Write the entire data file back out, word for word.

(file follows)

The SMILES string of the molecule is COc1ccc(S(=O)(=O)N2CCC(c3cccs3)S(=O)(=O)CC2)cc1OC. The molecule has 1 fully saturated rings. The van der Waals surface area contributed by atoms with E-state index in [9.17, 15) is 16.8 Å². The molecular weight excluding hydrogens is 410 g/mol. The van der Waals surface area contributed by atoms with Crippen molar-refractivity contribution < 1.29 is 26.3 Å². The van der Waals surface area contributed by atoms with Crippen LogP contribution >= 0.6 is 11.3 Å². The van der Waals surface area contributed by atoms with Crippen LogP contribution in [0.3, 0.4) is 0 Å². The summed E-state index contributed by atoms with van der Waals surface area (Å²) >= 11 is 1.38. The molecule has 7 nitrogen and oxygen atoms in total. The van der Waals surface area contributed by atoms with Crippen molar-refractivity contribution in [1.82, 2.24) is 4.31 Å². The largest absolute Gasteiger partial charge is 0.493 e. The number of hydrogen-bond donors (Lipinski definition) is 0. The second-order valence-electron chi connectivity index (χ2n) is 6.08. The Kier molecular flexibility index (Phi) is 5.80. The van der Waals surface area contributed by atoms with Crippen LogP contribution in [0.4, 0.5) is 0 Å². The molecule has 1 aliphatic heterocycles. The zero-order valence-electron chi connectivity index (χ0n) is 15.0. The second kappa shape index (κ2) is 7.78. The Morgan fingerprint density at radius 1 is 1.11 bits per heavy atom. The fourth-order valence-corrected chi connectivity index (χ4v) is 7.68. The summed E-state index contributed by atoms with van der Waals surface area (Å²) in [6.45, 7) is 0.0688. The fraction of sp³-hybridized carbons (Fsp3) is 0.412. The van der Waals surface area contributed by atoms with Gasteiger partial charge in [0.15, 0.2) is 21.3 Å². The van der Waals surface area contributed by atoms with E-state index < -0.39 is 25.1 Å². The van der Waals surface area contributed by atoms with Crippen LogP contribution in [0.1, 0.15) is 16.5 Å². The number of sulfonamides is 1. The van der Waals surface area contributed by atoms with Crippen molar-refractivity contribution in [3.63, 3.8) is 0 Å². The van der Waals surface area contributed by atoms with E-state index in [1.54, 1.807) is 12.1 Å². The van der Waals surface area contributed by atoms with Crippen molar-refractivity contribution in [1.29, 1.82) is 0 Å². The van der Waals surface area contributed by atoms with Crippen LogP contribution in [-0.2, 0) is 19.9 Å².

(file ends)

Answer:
The SMILES string of the molecule is COc1ccc(S(=O)(=O)N2CCC(c3cccs3)S(=O)(=O)CC2)cc1OC. The molecule has 1 fully saturated rings. The van der Waals surface area contributed by atoms with E-state index in [9.17, 15) is 16.8 Å². The molecular weight excluding hydrogens is 410 g/mol. The van der Waals surface area contributed by atoms with Crippen molar-refractivity contribution < 1.29 is 26.3 Å². The van der Waals surface area contributed by atoms with Crippen LogP contribution >= 0.6 is 11.3 Å². The van der Waals surface area contributed by atoms with Crippen LogP contribution in [0.3, 0.4) is 0 Å². The summed E-state index contributed by atoms with van der Waals surface area (Å²) >= 11 is 1.38. The molecule has 7 nitrogen and oxygen atoms in total. The van der Waals surface area contributed by atoms with Crippen molar-refractivity contribution in [1.82, 2.24) is 4.31 Å². The largest absolute Gasteiger partial charge is 0.493 e. The number of hydrogen-bond donors (Lipinski definition) is 0. The second-order valence-electron chi connectivity index (χ2n) is 6.08. The Kier molecular flexibility index (Phi) is 5.80. The van der Waals surface area contributed by atoms with Crippen LogP contribution in [0.4, 0.5) is 0 Å². The molecule has 1 aliphatic heterocycles. The zero-order valence-electron chi connectivity index (χ0n) is 15.0. The second kappa shape index (κ2) is 7.78. The Morgan fingerprint density at radius 1 is 1.11 bits per heavy atom. The fourth-order valence-corrected chi connectivity index (χ4v) is 7.68. The summed E-state index contributed by atoms with van der Waals surface area (Å²) in [6.45, 7) is 0.0688. The fraction of sp³-hybridized carbons (Fsp3) is 0.412. The van der Waals surface area contributed by atoms with Gasteiger partial charge in [0.15, 0.2) is 21.3 Å². The van der Waals surface area contributed by atoms with E-state index < -0.39 is 25.1 Å². The van der Waals surface area contributed by atoms with Crippen LogP contribution in [0.1, 0.15) is 16.5 Å². The number of sulfonamides is 1. The van der Waals surface area contributed by atoms with Crippen molar-refractivity contribution in [3.63, 3.8) is 0 Å². The van der Waals surface area contributed by atoms with E-state index in [1.54, 1.807) is 12.1 Å². The van der Waals surface area contributed by atoms with Crippen molar-refractivity contribution in [1.29, 1.82) is 0 Å². The van der Waals surface area contributed by atoms with Crippen LogP contribution in [-0.2, 0) is 19.9 Å².